From inquiries we made, the restorations projects have to conform to the Turkish protectionist laws and all the Greek houses are under the protection of the SIT. They can only be restored by being strictly faithful to the originals.

As much as the residents of these homes would rather live their lives in peace and relative tranquillity, they have become battle-hardened to the tourists that venture into these environs with cameras and off-the-beaten track to capture what is evolving today,

Culture centre

Much of the tourist focus lies in the hands – of the building – of the former hospital, former school, and now culture centre that stands at the lower end of the village.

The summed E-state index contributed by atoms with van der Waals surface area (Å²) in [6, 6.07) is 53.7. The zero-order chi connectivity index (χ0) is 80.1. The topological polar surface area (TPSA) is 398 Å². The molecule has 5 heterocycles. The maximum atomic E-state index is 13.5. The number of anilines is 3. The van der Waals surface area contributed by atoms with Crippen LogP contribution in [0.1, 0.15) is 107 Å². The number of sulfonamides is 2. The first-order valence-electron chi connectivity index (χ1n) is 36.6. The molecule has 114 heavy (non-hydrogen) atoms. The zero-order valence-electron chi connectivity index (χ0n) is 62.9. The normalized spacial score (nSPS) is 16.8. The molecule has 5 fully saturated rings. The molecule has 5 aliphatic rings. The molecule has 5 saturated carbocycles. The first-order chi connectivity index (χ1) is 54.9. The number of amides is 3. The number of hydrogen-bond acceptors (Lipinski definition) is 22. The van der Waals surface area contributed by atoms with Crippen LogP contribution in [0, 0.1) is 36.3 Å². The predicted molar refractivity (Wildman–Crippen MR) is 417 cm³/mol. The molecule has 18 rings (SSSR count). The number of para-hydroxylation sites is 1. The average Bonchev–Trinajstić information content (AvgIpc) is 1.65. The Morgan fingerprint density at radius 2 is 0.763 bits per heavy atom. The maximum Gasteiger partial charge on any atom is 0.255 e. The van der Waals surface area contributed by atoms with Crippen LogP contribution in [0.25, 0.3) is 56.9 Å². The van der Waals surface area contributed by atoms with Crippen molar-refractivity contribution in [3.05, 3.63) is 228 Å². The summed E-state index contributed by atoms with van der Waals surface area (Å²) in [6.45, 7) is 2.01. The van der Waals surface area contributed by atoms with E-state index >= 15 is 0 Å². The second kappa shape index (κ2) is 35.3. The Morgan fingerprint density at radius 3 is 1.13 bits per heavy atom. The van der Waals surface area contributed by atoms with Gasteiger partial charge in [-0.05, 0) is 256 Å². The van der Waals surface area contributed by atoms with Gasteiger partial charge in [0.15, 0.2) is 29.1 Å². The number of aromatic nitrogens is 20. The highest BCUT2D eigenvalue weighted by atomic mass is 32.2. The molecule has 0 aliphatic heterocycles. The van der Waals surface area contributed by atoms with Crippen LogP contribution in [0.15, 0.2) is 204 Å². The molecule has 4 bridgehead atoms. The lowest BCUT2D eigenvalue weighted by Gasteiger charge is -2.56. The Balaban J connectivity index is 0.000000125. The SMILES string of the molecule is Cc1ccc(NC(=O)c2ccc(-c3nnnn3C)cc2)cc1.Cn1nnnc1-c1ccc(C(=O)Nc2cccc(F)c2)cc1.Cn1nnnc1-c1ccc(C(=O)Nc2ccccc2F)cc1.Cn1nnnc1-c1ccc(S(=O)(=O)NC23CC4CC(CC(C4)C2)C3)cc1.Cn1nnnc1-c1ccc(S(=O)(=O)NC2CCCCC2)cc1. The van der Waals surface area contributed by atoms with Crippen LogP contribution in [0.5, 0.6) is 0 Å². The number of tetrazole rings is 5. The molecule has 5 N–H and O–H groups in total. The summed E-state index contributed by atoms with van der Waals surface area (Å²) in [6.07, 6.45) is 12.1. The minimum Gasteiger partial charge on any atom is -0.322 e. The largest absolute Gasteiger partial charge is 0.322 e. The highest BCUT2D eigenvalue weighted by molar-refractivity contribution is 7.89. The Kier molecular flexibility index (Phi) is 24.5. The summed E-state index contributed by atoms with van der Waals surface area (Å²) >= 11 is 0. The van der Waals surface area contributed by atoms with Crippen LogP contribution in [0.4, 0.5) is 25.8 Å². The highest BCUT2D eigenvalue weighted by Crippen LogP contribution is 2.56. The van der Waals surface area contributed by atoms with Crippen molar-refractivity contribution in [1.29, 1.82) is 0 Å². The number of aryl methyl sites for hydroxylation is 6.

When you approach on the road to the village, you have a choice in which there is a left turn: this is to the culture centre. Going straight on means chancing your luck at an unofficial car park off to the left.

The centre – the National Dilek Natural Park Museum – is under the leadership of Nevzat, an enthusiastic forest engineer.  The building was restored with the help of M. Fikri Aktan.

It now acts as a focal point for tourists to discover the wide range and bewildering array of animals and species in the surrounding hills and across the Meanderos delta.

Flora and fauna

The national park belongs to 95 families. There are 804 plant species, subspecies and varieties. Six of these are the only species seen here in the world. You can also find 31 plant species endemic to Turkey in this region.  The National Park was declared a “Flora Bio Genetic Reserve Area” by the Council of Europe because of its unique plant diversity.